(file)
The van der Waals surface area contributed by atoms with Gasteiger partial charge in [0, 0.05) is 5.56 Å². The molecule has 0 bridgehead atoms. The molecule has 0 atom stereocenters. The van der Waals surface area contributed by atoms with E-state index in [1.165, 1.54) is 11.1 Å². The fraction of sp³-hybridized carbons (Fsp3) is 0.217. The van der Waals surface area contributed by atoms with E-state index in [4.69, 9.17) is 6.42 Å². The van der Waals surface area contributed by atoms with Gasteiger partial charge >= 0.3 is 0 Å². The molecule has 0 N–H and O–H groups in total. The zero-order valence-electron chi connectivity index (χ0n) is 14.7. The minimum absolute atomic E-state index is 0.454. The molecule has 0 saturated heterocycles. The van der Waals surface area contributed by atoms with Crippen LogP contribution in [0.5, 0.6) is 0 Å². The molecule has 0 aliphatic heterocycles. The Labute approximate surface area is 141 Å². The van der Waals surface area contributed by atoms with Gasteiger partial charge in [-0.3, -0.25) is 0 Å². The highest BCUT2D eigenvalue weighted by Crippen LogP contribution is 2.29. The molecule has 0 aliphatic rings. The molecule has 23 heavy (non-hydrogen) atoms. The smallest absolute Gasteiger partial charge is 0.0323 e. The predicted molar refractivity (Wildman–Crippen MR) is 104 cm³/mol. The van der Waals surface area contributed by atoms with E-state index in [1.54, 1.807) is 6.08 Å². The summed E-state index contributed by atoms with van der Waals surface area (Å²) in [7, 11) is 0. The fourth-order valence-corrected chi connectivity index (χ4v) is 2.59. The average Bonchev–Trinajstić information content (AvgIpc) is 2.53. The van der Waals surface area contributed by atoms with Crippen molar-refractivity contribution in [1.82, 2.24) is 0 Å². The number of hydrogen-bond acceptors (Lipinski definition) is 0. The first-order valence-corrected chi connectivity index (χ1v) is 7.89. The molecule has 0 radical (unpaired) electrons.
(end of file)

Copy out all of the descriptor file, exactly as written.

The van der Waals surface area contributed by atoms with Gasteiger partial charge in [0, 0.05) is 5.56 Å². The molecule has 0 bridgehead atoms. The molecule has 0 atom stereocenters. The van der Waals surface area contributed by atoms with E-state index in [1.165, 1.54) is 11.1 Å². The fraction of sp³-hybridized carbons (Fsp3) is 0.217. The van der Waals surface area contributed by atoms with E-state index in [4.69, 9.17) is 6.42 Å². The van der Waals surface area contributed by atoms with Gasteiger partial charge >= 0.3 is 0 Å². The molecule has 0 N–H and O–H groups in total. The zero-order valence-electron chi connectivity index (χ0n) is 14.7. The minimum absolute atomic E-state index is 0.454. The molecule has 0 saturated heterocycles. The van der Waals surface area contributed by atoms with Crippen LogP contribution in [0.5, 0.6) is 0 Å². The molecule has 0 aliphatic heterocycles. The Labute approximate surface area is 141 Å². The van der Waals surface area contributed by atoms with Gasteiger partial charge in [-0.3, -0.25) is 0 Å². The highest BCUT2D eigenvalue weighted by Crippen LogP contribution is 2.29. The molecule has 0 aliphatic rings. The molecule has 23 heavy (non-hydrogen) atoms. The smallest absolute Gasteiger partial charge is 0.0323 e. The predicted molar refractivity (Wildman–Crippen MR) is 104 cm³/mol. The van der Waals surface area contributed by atoms with E-state index in [1.54, 1.807) is 6.08 Å². The summed E-state index contributed by atoms with van der Waals surface area (Å²) in [7, 11) is 0. The fourth-order valence-corrected chi connectivity index (χ4v) is 2.59. The average Bonchev–Trinajstić information content (AvgIpc) is 2.53. The van der Waals surface area contributed by atoms with Crippen molar-refractivity contribution in [1.82, 2.24) is 0 Å². The number of hydrogen-bond acceptors (Lipinski definition) is 0. The first-order valence-corrected chi connectivity index (χ1v) is 7.89. The molecule has 0 radical (unpaired) electrons.